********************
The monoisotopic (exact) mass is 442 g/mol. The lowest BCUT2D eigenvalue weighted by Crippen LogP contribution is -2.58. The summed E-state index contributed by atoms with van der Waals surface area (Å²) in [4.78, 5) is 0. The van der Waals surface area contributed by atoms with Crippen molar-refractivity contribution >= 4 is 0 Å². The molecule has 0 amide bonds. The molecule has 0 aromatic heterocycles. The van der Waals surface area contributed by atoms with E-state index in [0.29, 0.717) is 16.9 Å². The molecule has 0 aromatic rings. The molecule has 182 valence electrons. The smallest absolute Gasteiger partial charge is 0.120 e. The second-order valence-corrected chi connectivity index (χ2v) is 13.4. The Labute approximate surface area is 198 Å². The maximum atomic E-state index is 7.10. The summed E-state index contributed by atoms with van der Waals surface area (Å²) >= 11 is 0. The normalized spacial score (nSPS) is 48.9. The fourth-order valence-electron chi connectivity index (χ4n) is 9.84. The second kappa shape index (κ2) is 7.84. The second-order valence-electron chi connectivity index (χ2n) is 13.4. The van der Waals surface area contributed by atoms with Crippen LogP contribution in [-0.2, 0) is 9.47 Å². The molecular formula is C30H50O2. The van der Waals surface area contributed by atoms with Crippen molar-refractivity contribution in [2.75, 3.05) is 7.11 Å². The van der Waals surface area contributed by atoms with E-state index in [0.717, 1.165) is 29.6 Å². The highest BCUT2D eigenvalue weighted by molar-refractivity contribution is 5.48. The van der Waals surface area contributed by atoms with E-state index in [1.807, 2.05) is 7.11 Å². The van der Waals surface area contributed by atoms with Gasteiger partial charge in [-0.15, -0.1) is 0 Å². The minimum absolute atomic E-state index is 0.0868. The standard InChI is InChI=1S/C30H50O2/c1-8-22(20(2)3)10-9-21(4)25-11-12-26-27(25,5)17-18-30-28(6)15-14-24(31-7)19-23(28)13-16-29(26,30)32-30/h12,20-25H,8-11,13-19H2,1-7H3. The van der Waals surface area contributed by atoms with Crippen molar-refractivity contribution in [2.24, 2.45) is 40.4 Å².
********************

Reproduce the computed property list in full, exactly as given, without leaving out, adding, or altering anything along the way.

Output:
The monoisotopic (exact) mass is 442 g/mol. The lowest BCUT2D eigenvalue weighted by Crippen LogP contribution is -2.58. The summed E-state index contributed by atoms with van der Waals surface area (Å²) in [4.78, 5) is 0. The van der Waals surface area contributed by atoms with Crippen molar-refractivity contribution >= 4 is 0 Å². The molecule has 0 amide bonds. The molecule has 0 aromatic heterocycles. The van der Waals surface area contributed by atoms with E-state index in [0.29, 0.717) is 16.9 Å². The molecule has 0 aromatic rings. The molecule has 182 valence electrons. The smallest absolute Gasteiger partial charge is 0.120 e. The second-order valence-corrected chi connectivity index (χ2v) is 13.4. The Labute approximate surface area is 198 Å². The maximum atomic E-state index is 7.10. The summed E-state index contributed by atoms with van der Waals surface area (Å²) >= 11 is 0. The normalized spacial score (nSPS) is 48.9. The fourth-order valence-electron chi connectivity index (χ4n) is 9.84. The second kappa shape index (κ2) is 7.84. The second-order valence-electron chi connectivity index (χ2n) is 13.4. The van der Waals surface area contributed by atoms with Crippen LogP contribution in [-0.2, 0) is 9.47 Å². The molecular formula is C30H50O2. The van der Waals surface area contributed by atoms with Crippen molar-refractivity contribution in [2.75, 3.05) is 7.11 Å². The van der Waals surface area contributed by atoms with E-state index in [0.717, 1.165) is 29.6 Å². The highest BCUT2D eigenvalue weighted by molar-refractivity contribution is 5.48. The van der Waals surface area contributed by atoms with E-state index in [1.807, 2.05) is 7.11 Å². The van der Waals surface area contributed by atoms with Gasteiger partial charge in [-0.15, -0.1) is 0 Å². The minimum absolute atomic E-state index is 0.0868. The standard InChI is InChI=1S/C30H50O2/c1-8-22(20(2)3)10-9-21(4)25-11-12-26-27(25,5)17-18-30-28(6)15-14-24(31-7)19-23(28)13-16-29(26,30)32-30/h12,20-25H,8-11,13-19H2,1-7H3. The van der Waals surface area contributed by atoms with Crippen molar-refractivity contribution in [2.24, 2.45) is 40.4 Å².